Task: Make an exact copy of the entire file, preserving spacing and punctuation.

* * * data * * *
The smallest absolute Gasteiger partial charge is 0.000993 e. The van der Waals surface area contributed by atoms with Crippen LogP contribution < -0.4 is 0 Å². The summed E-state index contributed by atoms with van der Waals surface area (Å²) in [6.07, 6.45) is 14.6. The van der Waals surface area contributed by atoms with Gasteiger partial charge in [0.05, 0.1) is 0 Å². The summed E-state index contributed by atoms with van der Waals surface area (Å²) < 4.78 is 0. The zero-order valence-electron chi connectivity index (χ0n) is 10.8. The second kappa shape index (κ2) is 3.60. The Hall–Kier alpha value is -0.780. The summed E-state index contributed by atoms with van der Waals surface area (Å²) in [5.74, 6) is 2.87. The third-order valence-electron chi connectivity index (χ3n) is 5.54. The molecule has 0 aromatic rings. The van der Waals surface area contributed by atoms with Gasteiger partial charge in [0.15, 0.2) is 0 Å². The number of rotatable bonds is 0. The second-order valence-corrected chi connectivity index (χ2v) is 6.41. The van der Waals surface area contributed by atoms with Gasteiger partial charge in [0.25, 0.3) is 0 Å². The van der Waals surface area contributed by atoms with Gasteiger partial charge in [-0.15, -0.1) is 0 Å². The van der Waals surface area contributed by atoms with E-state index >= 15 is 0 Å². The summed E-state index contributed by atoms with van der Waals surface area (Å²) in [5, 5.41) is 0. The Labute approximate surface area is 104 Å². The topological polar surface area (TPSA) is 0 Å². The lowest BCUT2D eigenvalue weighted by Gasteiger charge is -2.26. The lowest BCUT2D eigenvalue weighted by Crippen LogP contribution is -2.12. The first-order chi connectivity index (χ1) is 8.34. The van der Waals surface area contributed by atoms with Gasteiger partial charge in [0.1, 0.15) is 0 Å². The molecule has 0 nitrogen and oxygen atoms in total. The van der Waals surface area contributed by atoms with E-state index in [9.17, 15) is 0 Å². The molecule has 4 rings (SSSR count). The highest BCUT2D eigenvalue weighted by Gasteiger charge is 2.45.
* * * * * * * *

The smallest absolute Gasteiger partial charge is 0.000993 e. The van der Waals surface area contributed by atoms with Crippen LogP contribution < -0.4 is 0 Å². The summed E-state index contributed by atoms with van der Waals surface area (Å²) in [6.07, 6.45) is 14.6. The van der Waals surface area contributed by atoms with Gasteiger partial charge in [0.05, 0.1) is 0 Å². The summed E-state index contributed by atoms with van der Waals surface area (Å²) < 4.78 is 0. The zero-order valence-electron chi connectivity index (χ0n) is 10.8. The second kappa shape index (κ2) is 3.60. The Hall–Kier alpha value is -0.780. The summed E-state index contributed by atoms with van der Waals surface area (Å²) in [5.74, 6) is 2.87. The third-order valence-electron chi connectivity index (χ3n) is 5.54. The molecule has 0 aromatic rings. The van der Waals surface area contributed by atoms with Gasteiger partial charge in [0.15, 0.2) is 0 Å². The number of rotatable bonds is 0. The second-order valence-corrected chi connectivity index (χ2v) is 6.41. The van der Waals surface area contributed by atoms with Gasteiger partial charge in [0.25, 0.3) is 0 Å². The van der Waals surface area contributed by atoms with Gasteiger partial charge in [-0.15, -0.1) is 0 Å². The van der Waals surface area contributed by atoms with E-state index >= 15 is 0 Å². The summed E-state index contributed by atoms with van der Waals surface area (Å²) in [5, 5.41) is 0. The Labute approximate surface area is 104 Å². The topological polar surface area (TPSA) is 0 Å². The lowest BCUT2D eigenvalue weighted by Gasteiger charge is -2.26. The lowest BCUT2D eigenvalue weighted by Crippen LogP contribution is -2.12. The first-order chi connectivity index (χ1) is 8.34. The van der Waals surface area contributed by atoms with Gasteiger partial charge in [0.1, 0.15) is 0 Å². The molecule has 0 nitrogen and oxygen atoms in total. The van der Waals surface area contributed by atoms with E-state index in [9.17, 15) is 0 Å². The molecule has 4 rings (SSSR count). The highest BCUT2D eigenvalue weighted by Gasteiger charge is 2.45.